More families need to be given seasonal grants to help children living in poverty, a charity has said.
The government missed the first target in its bid to end child poverty
It comes after a Save the Children survey of 1,500 British families found 60% did not have enough money.
About 500,000 children in the UK would be in unheated homes this winter and without essential items including warm clothing, the charity said.
Chancellor Gordon Brown has indicated that families on the lowest incomes may receive more help with fuel bills.
Two out of every three parents surveyed said they had been in debt, with one in 10 taking loans from doorstep lenders.
'Two annual grants'
Save the Children said only 16% of families surveyed said they could survive on benefits.
The study also suggests one out of every three low-income parents feels their relationship with their partner is under pressure because of money worries.
One out of every five surveyed said poverty also puts a strain on their relationship with their children.
Nine out of 10 parents interviewed said they often went without to make sure that their children had enough.
Nearly eight out of 10 - 77% - cited winter and Christmas time as the most difficult.
The charity has now called for two annual grants to help low-income families.
It claimed seasonal grants of between £100 and £200 - once in the winter and again in summer to help parents pay for back-to-school costs - could lift 440,000 children in the UK out of poverty.
Save the Children chief executive Jasmine Whitbread said: "It is outrageous that families in the UK are struggling to afford basic things like proper food or heating their home.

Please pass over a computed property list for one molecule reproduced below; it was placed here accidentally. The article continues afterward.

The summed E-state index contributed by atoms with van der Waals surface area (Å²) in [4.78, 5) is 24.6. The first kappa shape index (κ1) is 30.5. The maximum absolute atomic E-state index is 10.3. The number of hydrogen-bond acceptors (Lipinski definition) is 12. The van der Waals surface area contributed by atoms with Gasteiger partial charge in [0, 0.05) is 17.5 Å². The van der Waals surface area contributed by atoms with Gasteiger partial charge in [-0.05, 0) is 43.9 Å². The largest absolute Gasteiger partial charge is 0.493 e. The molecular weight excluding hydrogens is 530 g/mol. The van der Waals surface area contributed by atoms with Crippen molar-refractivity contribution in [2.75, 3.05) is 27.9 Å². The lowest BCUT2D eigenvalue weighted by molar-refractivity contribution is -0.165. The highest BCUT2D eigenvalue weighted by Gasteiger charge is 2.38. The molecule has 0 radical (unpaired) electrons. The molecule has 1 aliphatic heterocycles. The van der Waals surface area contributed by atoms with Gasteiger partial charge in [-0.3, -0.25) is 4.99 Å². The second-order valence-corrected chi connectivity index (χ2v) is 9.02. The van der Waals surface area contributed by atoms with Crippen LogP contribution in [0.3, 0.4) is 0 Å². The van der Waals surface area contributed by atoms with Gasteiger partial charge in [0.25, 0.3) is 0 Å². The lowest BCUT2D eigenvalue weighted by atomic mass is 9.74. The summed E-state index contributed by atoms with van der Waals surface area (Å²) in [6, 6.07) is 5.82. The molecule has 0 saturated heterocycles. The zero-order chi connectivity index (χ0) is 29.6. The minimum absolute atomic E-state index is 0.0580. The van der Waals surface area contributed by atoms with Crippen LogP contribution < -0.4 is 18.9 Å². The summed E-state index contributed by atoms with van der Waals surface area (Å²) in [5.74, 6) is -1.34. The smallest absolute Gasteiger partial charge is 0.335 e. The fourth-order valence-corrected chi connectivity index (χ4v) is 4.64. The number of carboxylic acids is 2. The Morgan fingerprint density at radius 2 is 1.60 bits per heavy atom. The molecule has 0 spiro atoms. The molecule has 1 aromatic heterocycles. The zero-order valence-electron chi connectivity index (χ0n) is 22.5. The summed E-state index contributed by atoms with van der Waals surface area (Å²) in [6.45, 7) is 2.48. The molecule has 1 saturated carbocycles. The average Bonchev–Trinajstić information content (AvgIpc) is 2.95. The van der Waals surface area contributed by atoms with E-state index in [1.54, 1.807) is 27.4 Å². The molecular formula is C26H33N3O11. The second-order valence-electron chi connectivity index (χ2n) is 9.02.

"The UK is a wealthy country yet we have one of the highest rates of child poverty in Europe.
"Gordon Brown must recognise that for the government to get back on track in its ambition to end child poverty, greater investment is essential."
Mr Brown said the government was committed to tackling child poverty, but said the problem required a number of solutions.
He told GMTV: "There's not enough people in work. We've got to help more people get into jobs, we've got to do more to help people out of child poverty with better benefits, and we will do that, and we continue to do that."
He said there were many "pressure points" throughout the year for families, and indicated he may offer help with fuel bills for certain households.
"For families there are different points in the year - there's Christmas, there's the birthday of the child, there's the summer holidays - all these are pressure points," he said.
"I think we'll do more on fuel bills because that's one of the pressure points for families, and I want to do more in getting books to children at Christmas."
The charity has estimated that an extra £4bn - 0.3% of GDP - is needed to ensure the government meets its next child poverty reduction target by 2010.
Ministers have already missed their first target for the eradication of child poverty, earlier this year.
Save the Children also wants all political parties to sign up to a target to eradicate child poverty by 2020.